Anonymous said...

DodgerDog

Not to disagree with you on the maturity of 16 year old drivers, but why do we license them in that case?

It seems to me this is a case of wanting the cake and eat it too.

Anonymous said...

Orinda parent, I hope that Patrick does learn from his bad decision. Has real remorse and not just courtroom remorse. Good lawyers are going to be retained and a lot of his parents money will be spent. But as we have all seen in the past, if you "get away" with something as tragic as this do you really learn from it, or do you learn that with enough money I can get away with a lot more than the average joe. Also if he is the only one held responsible and his parents aren't, then it needs to be clear that his parents homeowners insurance doesn't get to pay off a civil suit, this debt should be his and his alone, even if he has to finacially pay the rest of his life.

Anonymous said...

OK, pukes,
let's 'pretend' this adult was black, as would be without question were he in OakTown.

No, 'O, gosh, it was just once' 'And such a mistake'

A Strike? What do you mean by that? He is going to Berkeley? .......oh, dear...........But he doesn't bowl?...Not Prison?!!.......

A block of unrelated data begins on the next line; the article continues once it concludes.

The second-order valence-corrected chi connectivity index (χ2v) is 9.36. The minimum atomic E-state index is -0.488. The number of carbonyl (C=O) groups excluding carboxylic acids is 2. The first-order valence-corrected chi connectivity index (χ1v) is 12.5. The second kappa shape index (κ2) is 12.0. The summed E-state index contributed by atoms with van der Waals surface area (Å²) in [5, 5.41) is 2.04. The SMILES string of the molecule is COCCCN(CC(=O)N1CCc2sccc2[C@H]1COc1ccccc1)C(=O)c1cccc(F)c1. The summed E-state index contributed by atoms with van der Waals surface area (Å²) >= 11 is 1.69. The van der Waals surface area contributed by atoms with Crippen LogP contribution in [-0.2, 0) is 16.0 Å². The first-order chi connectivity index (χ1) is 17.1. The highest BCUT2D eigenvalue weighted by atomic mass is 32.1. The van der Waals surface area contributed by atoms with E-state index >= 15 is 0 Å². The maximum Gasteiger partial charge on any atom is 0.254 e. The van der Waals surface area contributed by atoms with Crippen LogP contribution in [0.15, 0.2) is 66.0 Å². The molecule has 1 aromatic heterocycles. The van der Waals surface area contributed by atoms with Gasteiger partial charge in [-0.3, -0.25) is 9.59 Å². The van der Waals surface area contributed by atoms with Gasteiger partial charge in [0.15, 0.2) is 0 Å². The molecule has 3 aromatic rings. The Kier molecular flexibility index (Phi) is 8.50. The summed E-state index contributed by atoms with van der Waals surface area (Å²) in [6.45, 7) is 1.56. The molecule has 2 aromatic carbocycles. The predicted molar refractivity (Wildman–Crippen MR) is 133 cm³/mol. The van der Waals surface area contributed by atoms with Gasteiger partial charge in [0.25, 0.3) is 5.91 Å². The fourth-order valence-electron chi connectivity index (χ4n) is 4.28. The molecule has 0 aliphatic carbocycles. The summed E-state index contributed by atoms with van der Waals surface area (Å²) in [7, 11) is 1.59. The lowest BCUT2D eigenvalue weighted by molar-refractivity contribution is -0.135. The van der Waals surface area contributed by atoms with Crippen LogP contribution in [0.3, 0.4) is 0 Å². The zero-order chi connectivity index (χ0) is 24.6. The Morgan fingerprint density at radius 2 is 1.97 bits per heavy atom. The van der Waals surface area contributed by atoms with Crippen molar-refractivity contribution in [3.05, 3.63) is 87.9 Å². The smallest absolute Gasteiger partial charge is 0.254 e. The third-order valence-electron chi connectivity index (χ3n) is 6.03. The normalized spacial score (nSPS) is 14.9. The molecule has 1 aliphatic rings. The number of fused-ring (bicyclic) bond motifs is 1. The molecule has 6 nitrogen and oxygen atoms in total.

my baby.....

Anonymous said...

no ordinance is going to stop this madness. What will stop kids from dying from alcohol is teaching them how that works. Kids today slam as much alcohol as they possibly can down their throats in the shortest time possible. This isn't just drinking to get drunk - this is extreme drinking. What happens is that the mechanisms that keep you from poisoning yourself (passing out and puking) don't even have time to get triggered before you are in the soup. I never, ever hear that being discussed when some kids dies from drinking and so they don't know and they just keep on doing it. Tragic.

Anonymous said...
This comment has been removed by a blog administrator.
Soccer Mom said...

Dear Anon June 7, 12:24 p.m.
Sorry, but I had to remove your comment, even though you were sharing some potentially interesting information. You used a certain word that I can't allow on this message board. I hear that you feel very strongly about this, and I appreciate you taking the time to comment, to share your opinion, and your information (or rumor): that Joseph had been drinking beer (4?) while also taking medication prescribed to him for an injury.

If that's the case, that will come out in the toxicology tests. And, if that's the case, there is probably a good lesson for everyone about not mixing prescription meds with alcohol.

If he was a friend of yours, I'm very sorry for your loss. Hey, I used to do stuff when I was in high school, college, and in my early 20s. Now, I'm a parent, and I worry that in a few years, my son, when he's out might make a risky choice or mistake that could hurt himself or someone else.

jhon said...

My daughter Bethany was diagnosed with cancer on Christmas Eve and attended the concert on Sunday - she met all of JLS and they were wonderful to her. Its things like this that gives the children the strength and courage to keep fighting and from a very grateful Mum thank you.
Teenage Cancer